Hold on though, “Isn’t offsetting a bad thing?”, I hear you say. The biggest criticism of carbon credits is that they give people an option to cop out of their climate responsibilities by just buying offsets rather than reducing their emissions. On the other hand, in a lot of circumstances the technology and opportunity simply isn’t there for people to be carbon neutral. So offsetting through schemes like the WCC, which invests in woodland creation, provides a way to take responsibility, whilst supporting rural livelihoods and biodiversity at the same time. It’s fair to say however, that we all need to be adopting emission reduction measures, even if we are offsetting our carbon as well.
Nowadays, I live in Aberystwyth on the west coast of Wales, buffered from more densely populated areas of Britain by the Cambrian Mountains – an upland area that is characterised (like West Yorkshire) by rough grazing and the realm of the Red Kite. In recent years, I’ve made a living as a web developer, and have had some notable clients, including PM, but surrounded as I am now by open space, I have sought to create a new form of livelihood for myself. The solution that I have designed is a new business called Treegeneration, with the aim of supporting landowners to create woodlands, and earn cash under the Woodland Carbon Code.
Treegeneration’s offer to landowners is threefold:
1. To project manage new woodland developments in partnership with landowners, in order to get them verified with the WCC;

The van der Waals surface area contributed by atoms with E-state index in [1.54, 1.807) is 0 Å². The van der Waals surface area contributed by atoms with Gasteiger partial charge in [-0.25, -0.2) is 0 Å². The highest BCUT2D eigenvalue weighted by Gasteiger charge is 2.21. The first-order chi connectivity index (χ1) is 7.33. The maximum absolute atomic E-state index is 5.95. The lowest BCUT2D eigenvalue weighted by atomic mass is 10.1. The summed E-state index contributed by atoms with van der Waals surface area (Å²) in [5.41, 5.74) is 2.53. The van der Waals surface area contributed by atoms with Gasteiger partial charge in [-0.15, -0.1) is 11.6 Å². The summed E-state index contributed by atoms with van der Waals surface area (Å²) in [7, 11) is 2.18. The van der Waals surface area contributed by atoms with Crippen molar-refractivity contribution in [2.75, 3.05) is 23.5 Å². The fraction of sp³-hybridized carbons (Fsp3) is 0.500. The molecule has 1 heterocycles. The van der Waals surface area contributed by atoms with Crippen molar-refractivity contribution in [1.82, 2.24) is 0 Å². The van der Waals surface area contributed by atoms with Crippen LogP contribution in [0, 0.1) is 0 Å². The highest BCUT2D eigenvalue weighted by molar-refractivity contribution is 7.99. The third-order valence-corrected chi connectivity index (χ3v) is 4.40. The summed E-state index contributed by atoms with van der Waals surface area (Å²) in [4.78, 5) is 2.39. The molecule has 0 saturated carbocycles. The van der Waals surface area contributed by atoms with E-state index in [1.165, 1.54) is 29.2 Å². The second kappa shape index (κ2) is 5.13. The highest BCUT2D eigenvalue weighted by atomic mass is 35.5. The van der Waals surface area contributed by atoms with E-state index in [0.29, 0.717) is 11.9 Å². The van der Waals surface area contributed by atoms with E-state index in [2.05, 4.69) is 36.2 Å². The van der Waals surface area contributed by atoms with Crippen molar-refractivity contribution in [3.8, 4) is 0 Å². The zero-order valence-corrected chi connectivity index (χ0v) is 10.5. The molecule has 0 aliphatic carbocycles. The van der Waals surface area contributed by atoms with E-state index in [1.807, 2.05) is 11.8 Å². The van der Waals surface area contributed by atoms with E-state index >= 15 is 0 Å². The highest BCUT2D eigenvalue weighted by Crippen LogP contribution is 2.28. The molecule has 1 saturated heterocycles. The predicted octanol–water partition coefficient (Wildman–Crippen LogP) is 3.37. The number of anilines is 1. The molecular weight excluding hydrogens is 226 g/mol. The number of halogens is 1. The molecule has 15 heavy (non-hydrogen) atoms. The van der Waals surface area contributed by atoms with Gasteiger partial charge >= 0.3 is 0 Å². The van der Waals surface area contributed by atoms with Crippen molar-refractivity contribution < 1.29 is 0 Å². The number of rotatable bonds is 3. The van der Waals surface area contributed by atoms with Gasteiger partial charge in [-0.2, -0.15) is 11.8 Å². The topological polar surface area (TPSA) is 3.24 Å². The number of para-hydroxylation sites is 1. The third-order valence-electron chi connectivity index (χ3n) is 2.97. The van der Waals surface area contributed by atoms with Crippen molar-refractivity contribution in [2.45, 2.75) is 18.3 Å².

2. To raise the cash for planting trees;
3. To sell the carbon that the trees produce on the carbon market on behalf of the owner.
In the long run, I’d like to be talking to conventional upland farmers and supporting them to convert rough grazing into woodland, but I feel that this is still a way in the future. As Bill Mollison once said though, “I’m not in the convincing business … Instead, it is best to concentrate on the doors that are open.” So I am reaching out to the permaculture community, with a view to finding people with similar ideas, and a hectare or two of land on which to plant some trees. If you’re a landowner, or know of one, who is interested in this, I would be very happy to talk to you about how Treegeneration can help.
The amount of carbon that is sequestered by a new woodland peaks after about 25-30 years (see right), so it is gratifying to think that the trees that I helped plant on Bold Moss in the early ’90s, when I was starting out as a permaculturist, are at that stage right now, capturing maximum carbon at a point when the world is in dire need. We are the ‘Tree -Generation’, and this is our time. A lot of good work has already been done creating new woodlands, but there is still so much more to do. If we are to put the brakes on climate change, then it is up to us all to do what we can!
Rob Squires has over a quarter of a century of permaculture under his belt, and has been involved in a lot of urban projects in Northern England. More recently he moved to West Wales and is in the process of setting up a company called Treegeneration to support the creation of new woodlands.